Ms. Morgan-Hazelwood: It's extremely important. It's the only thing that's actually gonna keep your lymphedema down. Lymphedema, if it's not controlled, will continue to grow. Compression sleeves are the way we are able to manage it. They also help you protect that arm. With lymphedema you're at risk for infections, for cellulitis, which is very damaging to the lymphatic system. Cellulitis is an infection that goes directly onto the skin and directly underneath it. Our receptors for the lymphatic system collect fluid directly underneath our skin. And that's where the infection is. So we're worried about that because the cellulitis can cause lymphedema. With cellulitis, you're damaging the receptors and also the vessels. And so that's why it's so important to keep that skin and area very healthy.
So with the risk of infection, it's one area that if we know we can keep that lymphedema down, it actually decreases the risk of lymphedema. Because once it gets filled, it's almost like sewage there, and we won't be able to be able to control that and make it very healthy for you.
Mr. Levin: The way that these garments work is twofold. One is that they have a graduated amount of compression, where the most amount of compression on your limb is at the furthest point from the shoulder. So when we're looking at a 20-to-30-millimeter-of-mercury garment, the compression should start somewhere inside that range at the wrist and then get lighter. Things like to move from a high-pressure environment to a low-pressure environment, so that graduation helps promote the flow of the fluid in the arm back into the core where the working lymphatics can pick it up.
In addition, it's just adding overall pressure onto and inside the limb, and the lymphatic nodes and vessels that're in there have little one-way valves. And when you put the whole system under pressure, it makes it a little bit easier for those valves to take in, process, and then move the fluid along. So those are the theories of what these garments are doing.
Ms. Morgan-Hazelwood: If you have an area that's putting too much pressure, say on the forearm, it's gonna push the fluid back down into the hand. That's exactly what we want to protect against.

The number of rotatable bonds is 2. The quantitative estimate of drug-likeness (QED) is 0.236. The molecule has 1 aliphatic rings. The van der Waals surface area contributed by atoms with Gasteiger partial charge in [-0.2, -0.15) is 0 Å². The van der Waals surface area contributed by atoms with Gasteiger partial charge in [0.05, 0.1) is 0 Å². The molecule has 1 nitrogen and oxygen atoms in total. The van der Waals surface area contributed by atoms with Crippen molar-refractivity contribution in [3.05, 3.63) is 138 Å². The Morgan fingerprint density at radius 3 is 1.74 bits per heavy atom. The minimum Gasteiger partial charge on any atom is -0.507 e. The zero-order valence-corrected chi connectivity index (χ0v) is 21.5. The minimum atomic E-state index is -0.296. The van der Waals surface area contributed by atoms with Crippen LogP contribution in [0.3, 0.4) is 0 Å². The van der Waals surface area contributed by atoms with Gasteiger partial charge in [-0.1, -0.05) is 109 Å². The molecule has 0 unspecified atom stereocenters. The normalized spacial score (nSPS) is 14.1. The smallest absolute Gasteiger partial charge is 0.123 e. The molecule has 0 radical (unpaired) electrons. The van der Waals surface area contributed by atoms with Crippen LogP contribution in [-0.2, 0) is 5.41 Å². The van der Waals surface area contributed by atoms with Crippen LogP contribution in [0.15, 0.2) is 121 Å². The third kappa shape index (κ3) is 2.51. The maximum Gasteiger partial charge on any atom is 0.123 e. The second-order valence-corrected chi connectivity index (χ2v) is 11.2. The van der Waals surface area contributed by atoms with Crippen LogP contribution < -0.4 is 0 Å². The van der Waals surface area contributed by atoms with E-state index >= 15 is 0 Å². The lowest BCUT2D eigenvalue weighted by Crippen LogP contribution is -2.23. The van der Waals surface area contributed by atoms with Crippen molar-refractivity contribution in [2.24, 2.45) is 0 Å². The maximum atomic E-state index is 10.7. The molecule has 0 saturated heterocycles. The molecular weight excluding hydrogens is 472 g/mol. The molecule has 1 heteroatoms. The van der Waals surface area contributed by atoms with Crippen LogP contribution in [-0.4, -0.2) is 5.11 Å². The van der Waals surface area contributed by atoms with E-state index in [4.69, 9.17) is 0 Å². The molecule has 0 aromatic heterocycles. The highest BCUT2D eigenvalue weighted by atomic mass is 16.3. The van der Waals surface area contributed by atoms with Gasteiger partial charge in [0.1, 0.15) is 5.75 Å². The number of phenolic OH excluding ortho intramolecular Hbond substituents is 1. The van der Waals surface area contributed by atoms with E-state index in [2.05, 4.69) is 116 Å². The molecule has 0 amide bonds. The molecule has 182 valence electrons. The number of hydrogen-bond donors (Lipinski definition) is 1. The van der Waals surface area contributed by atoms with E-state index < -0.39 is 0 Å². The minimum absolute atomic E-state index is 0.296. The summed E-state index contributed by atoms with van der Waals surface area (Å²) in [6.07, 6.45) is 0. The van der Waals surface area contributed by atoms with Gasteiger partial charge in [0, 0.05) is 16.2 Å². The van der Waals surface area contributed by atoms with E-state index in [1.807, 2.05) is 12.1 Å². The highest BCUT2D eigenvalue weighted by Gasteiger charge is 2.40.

Ms. Morgan-Hazelwood: We really hope so. Years ago when you got lymphedema, you had lymphedema for life. And now we're finding it actually can be reversible in some cases. And that's what we usually call a stage 1. A stage 1 means you have lymphedema and it will dissipate at one point, either through elevation or through time. Then we get into a stage 2. When you have stage 2, which is chronic, that stays the same; when you go to bed, when you wake up, you will have lymphedema.
Ms. Morgan-Hazelwood: We know at this point there are four areas that increase your risk of lymphedema. Number one is also the number of axillary nodes that you have removed. Number two is going to be radiation, and mostly radiation into the axillary areas of nodes. Number three is going to be obesity. And four is going to be cellulitis. We talked about that a little bit earlier: what is cellulitis and why it causes lymphedema.
These are also the areas that you have to prevent lymphedema. And we talk about blood pressure or needle sticks because we're worried about infection. Nowadays, we’re very careful with cleaning and infection risk, but if you don't have any problem with the other extremity, it's always best to use the other arm.
Of course if it's a life-threatening thing and you have to have it, that's fine, but you want to prevent any kind of cellulitis forming. The risk of the stick itself causing lymphedema is probably low.
Mr. Levin: It's really all about risk reduction. There was a study put out a couple of years ago where they did look at needle sticks and blood pressure and what the impact and risk of lymphedema was with those. And the study showed that there was relatively low risk, especially with the blood pressure. And they said the same with the needle stick, but they also raised the issue of cellulitis with that needle stick. Because of that very strong correlation between cellulitis and lymphedema, in general it’s still safe to say, "Why don't we try the other arm?"
And with the blood pressure it's the same sort of thing: even though it is very low-risk and that there isn't necessarily a study that shows a direct link, it's of the idea of saying, "It's not that difficult to try the other arm."
It's a very low-impact request. So it's one of those things where, yes, the studies are showing that there might not be the risk that we once thought that there was. But it's also not a very big deal to say, "Hey, can I use my other limb?"
Ms. Morgan-Hazelwood: And if both sides are affected you can have your blood pressure taken on your leg and have blood drawn from there as well.
Ms. Morgan-Hazelwood: It's actually very important, and it's one of the parts of complete decongestive therapy. The lymphatic system, even though it's part of our vascular system, does not travel with the beat of the heart. It actually travels by the pumping of a muscle. So we need that muscle to be pumping to actually move that lymphatic system.
So the problem is, how much exercise do you do? Because the more you exercise, the more you pump in fluid into an area that might have trouble getting the fluid out. But you don't exercise, then you don't have the ability to move the fluid out. So that's another reason why we always say: wear your sleeve when you're exercising because it will enhance that compression, will enhance that pumping and make exercise that much more effective for you. But that's where exercise is so important for the lymphatics.